"Yeah, sure." I looked in my mini-fridge beneath the bar and looked for something without caffeine. I wasn't big into non-caffeinated drinks but kept some for the rare visitor.

Obviously he was still puzzled by my behavior he stared at me as I asked, "Sugar-free, okay?"

"Whatever," he responded. Like he had a choice?

I took a few moments to prepare our drinks. When I turned back to him I had filled an icy glass from my fridge and handed to him smiling. I had to admit the silence was welcome. With a deep breath I settled back into my place with the frosty drink. It was all I could do to stay still. I wanted to dance across the floor.

"Excuse me, lady, are you sure you heard me?" He'd accepted the drink and wasn't joining me in my joy. Oh well, I had more baggage on the subject than he did.

"Perfectly. Mr. Randolph Wilson Hagen the Third has finally done the world a favor and departed. His nasty little mother, Rachel, chickened out on telling me herself and demurely asked a kind police officer to do it for her. Well, quite frankly, I hope it was a particularly long and extremely pain filled death."

I didn't bother pulling punches because he'd find out sooner than later I pretty much hated my ex with a red-hot passion that went well beyond the usual problematic relationships. I sipped my beverage and waited to see how he handed my animosity.

I had my answer after he took a large gulp from his glass. He peered uneasily at me, for the first time encountering an extraterrestrial. Uncaring I exhaled my pent up air, I hadn't realized how tightly locked down the cop had made me. I felt like dancing and singing. A huge weight had been lifted from me. Finally I was free, I could move back to the city and hide inside a normal neighborhood and try to piece my life back together. I could deal with the vampires easier in the city. My constant diligence could relax for a bit when I had people surrounding me. Suddenly a horrible thought struck me.

Panicked I asked, "Oh my God, are you positive it was him?"

A tremor started at the corner of my bottom lip as it had dawned on me it would be just like Randolph to fake his death to give me false hope. I would relax my guard and he'd come back into my life and finally destroy me. It wouldn't be the first time he played with my mind just to amuse himself.

"Well, Ms. Gilliam, there were a number of independent witnesses who heard the gunshot. A suicide note detailed his wish to die and there was positive identification by his family and, I think, household employees." The man was still looking at me like I was an exotic species of alien.

The day was sparkling all over again and I began relax again when something trickled through my brain. A snake of fears and worries rapped and strangled my happiness.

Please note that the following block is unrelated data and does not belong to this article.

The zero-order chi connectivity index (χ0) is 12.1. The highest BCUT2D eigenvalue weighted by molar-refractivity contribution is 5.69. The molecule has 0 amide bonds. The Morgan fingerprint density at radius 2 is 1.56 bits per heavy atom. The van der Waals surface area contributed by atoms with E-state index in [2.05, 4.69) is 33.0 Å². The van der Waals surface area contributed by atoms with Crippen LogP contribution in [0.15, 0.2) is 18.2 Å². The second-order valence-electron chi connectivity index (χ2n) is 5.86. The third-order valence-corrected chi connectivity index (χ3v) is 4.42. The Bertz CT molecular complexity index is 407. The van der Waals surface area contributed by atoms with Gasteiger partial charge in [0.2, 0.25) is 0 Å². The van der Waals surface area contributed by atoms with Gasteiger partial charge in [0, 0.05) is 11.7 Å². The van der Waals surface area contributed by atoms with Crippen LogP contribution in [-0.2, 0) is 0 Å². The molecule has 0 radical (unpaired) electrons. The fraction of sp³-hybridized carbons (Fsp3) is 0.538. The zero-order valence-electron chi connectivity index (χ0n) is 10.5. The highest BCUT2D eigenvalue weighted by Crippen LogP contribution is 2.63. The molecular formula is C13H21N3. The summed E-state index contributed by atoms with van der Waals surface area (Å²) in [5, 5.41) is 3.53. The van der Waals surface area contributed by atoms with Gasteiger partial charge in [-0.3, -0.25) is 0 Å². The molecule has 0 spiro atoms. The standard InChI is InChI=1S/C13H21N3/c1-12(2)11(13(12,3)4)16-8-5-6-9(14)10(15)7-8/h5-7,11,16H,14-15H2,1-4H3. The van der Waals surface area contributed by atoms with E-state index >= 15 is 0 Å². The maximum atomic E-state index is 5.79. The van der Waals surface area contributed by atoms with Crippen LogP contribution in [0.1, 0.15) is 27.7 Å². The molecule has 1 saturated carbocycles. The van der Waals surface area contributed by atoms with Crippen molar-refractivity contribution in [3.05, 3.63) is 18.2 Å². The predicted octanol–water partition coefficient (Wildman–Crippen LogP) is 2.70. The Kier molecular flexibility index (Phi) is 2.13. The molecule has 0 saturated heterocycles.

"Excuse me -- you said a note?" Briefly I flashed back to all the bizarre and macabre 'notes' Randolph had left me before I finally left him.

"Yes, detailing his desire to end his life. It rambled a few pages about some historic events like the Kennedy assassination and other conspiracy theories. Mostly it spoke lovingly about your marriage. He talked about how much you meant to him and then wrote he'd found out that you no longer loved him. He accepted your spurning of his heart, but wanted to end it rather than go on in the world without you. Ms. Gilliam, I read the letter myself. It was written as if this event was recent. From the way I read it I had thought you'd left him last week." The detective was leaning towards me with a seriously confused look on his face. I wasn't helping him much.

"Detective Stockwell, I think you've been misled quite thoroughly by Rachel Hagen. Help me here, what is it you thought you needed from me? You said the family already identified his corpse." My brisk manner wasn't sitting well with the cop in the least.

Squirming slightly he continued, as if I hadn't just unnerved him, "As I mentioned I was given the impression that possibly you'd come to some harm. And from the way his letter ended with talking about 'Alanna and how she needed him and couldn't possibly survive without him', I even thought you may have been seriously injured by the deceased before he committed suicide."

"Apparently from the fact you found me and have my front gate code I may well have been 'seriously injured' as you so nicely phrased it," the front gate buzzed interrupting my dark thoughts.

"If you'll excuse me," I stood up slowly and went to my computer control panel. I keyed in my password and tapped the code in opening the communications between the gate and me. Most people arrived on my doorstep starting at this point.

"Identify yourself," I spoke into the monitor's microphone that went through the system to the intercom and pinpoint camera at my front gate. Checking my screen I could see the man standing by his car. I had it positioned far enough that casual leaning out of a car window wasn't recommended. This way I could see who was standing or being pushed through my front entry.

"Peter Grange, Ms. Gilliam," came the reply. I knew the voice and the man on the other side.

"Enter your pass code now," I instructed. Had I wanted to block Peter this was the time I could. A tonal pattern was quickly heard. I pressed a corresponding set of codes. He got back in his car as the gate slid back.

I turned to Detective Stockwell excusing myself with, "Pardon me, I'll be right back with you."

Article © Lydia Manx. All rights reserved.
Published on 2007-11-19